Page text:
Vongai Ruzive is the young designer behind the fashion brand VonRuz. What started as a university project has now evolved into a functional, inclusive fashion brand that caters to the needs of physically disbaled women.
Inclusivity is a word that has been spouted by the fashion industry over the last few years, following much-needed public criticism. This view of inclusivity generally referred to sizing, using models of different races or ethnicity or creating gender neutral garments. Disabilities have often been last to have a seat at the table. Emily Farra in an article for Vogue reported:
We apply [inclusivity] to race, gender, sexuality, age, size, and religion, but rarely to one’s abilities. In my almost-decade of fashion week reporting, I’ve never heard a designer mention how their collection might appeal to someone with limited use of their arms or how a new trouser would work for someone with a prosthetic.
It’s clear, the fashion industry still has a long way to go if it’s to really be inclusive, but designers like Vongai are paving the way. We took some time to chat with Von, who’s now based in Paris, about her vision for the brand and why functionality doesn’t mean the absence of style.
KB: Hi Von, thanks for taking the time to talk with us. First things first, can you tell our readers a bit about your inclusive fashion brand VonRuz?
VR: VonRuz is for the woman who wants to be feminine and have a little bit of an edge to her style. I consider VonRuz an inclusive [fashion brand] rather than [an adaptive one] because of the idea that you can have a garment that can fit into each category: non-disabled or disabled.
KB: A lot of designers are using the term “adaptive,” like Tommy Hilfiger for example. He launched his adaptive collection in 2017. What do you think the word “inclusive” connotes for VonRuz?
VR: For me, it’s really going against the idea of segregation. Inclusive relates to the garments, the way they’ve been designed, but also the way they’re marketed. It also becomes inclusive through diverse models. Not all of the models may have visible disabilities or some may not have disabilities at all. I want to show that it’s not just for someone who may want to use it functionally for a prosthetic arm, for example, but also for someone who may just want a slit on their sleeve.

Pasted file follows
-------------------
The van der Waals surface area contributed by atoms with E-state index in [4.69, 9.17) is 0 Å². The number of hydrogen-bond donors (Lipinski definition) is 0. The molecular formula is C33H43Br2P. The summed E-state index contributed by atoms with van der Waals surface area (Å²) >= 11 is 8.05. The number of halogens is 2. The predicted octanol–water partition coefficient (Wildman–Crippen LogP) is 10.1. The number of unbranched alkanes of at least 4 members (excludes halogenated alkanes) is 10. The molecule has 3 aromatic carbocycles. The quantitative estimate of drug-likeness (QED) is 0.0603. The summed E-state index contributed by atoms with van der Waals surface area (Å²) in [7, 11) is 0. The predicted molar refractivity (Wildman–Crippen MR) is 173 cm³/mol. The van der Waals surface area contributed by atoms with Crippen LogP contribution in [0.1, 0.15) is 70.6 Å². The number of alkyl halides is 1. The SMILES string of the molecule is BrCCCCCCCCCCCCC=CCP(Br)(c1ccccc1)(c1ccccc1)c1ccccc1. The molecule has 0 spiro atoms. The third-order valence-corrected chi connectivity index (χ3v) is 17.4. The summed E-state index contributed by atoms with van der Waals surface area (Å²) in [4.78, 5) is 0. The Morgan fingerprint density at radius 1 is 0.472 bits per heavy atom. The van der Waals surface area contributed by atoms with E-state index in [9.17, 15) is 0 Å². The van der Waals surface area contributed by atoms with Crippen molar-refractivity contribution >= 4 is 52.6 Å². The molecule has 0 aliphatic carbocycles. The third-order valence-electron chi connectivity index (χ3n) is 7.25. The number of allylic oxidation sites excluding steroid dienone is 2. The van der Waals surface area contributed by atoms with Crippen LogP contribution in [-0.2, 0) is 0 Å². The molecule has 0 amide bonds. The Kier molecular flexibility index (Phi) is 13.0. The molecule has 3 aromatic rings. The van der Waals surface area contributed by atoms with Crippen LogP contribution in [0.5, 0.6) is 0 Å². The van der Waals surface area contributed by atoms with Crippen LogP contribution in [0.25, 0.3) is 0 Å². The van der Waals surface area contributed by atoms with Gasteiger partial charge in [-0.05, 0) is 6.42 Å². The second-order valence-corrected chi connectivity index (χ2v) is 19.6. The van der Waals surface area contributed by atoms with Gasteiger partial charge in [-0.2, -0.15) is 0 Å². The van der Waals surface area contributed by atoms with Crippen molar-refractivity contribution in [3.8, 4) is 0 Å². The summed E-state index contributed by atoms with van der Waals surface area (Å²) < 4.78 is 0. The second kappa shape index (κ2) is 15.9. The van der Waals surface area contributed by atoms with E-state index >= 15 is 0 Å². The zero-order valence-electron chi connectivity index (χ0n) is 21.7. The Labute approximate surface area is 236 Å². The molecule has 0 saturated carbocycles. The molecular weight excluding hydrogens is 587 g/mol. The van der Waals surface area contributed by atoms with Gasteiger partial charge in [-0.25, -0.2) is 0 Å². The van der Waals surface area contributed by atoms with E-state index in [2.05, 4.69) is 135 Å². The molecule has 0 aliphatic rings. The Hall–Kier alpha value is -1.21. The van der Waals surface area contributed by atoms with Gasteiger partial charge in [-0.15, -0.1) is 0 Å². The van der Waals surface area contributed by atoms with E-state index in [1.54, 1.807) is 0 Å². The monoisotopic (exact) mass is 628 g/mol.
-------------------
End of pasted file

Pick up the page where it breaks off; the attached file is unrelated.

KB: Do you think by not using the word adaptive there are restrictions for the brand?
VR: That’s a great question actually. I wouldn’t say it’s restrictive, but it definitely has made people really consider what the brand is and what it does — people often ask me if the clothing is only for those with disabilities. It’s a case of trying to get that idea of inclusivity across without trying to just market it to one of the categories, disabled and nondisabled. It’s definitely difficult, but I wouldn’t say restrictive.
KB: Where did the inspiration come from to create your inclusive range and to cater to disabled women with the clothes that you create?
VR: Whilst doing my bachelor’s degree (BA) in fashion design at Nottingham Trent University, one of our projects was to design a range of clothing catered to disabled consumers. It was actually a competition launched by a woman who had had a skiing accident and had to use a wheelchair for a number of months. When she realized that she couldn’t find any accessible clothing to suit her needs, she launched this competition. Even though I wasn’t a finalist, the challenge sparked the idea within me.
This competition was very important to me. From there I continued to work on what would be the brand, VonRuz. I wanted to find different solutions! I then started my master’s degree (MA) at the Paris College of Art. That’s where I focused more on user research. I found that a lot of disabled and nondisabled women all had common complaints, things like tights being a bit itchy, irritable tags at the back of garments or tops that were a bit scratchy. So these aren’t just issues for disabled women, so why not make something that everyone can wear?
When I look back now, the idea of designing garments for disbaled consumers was always around, I just never really paid enough attention. I grew up with two brothers who have autism. One of my brothers had a lot of problems when it came to clothing. He would not want to wear jeans — he would just rather be naked — so he wore joggers mainly which were more comfortable for him.
KB: So we’ve spoken a little bit about diversity and the models that you are using. When casting models for campaigns or shoots, are you only using disabled women and was this a deliberate choice?
VR: So for the models, they are completely diverse; not all disabled. I think it is important to showcase the different women that could potentially be wearing my garments. When I do cast disabled models, it’s also about trying to cast the different disabilities there too — those with cognitive disabilities and physical disabilities. Different disabilities have different issues that may arise when it comes to their daily lives, which then impacts how they’d use the garments.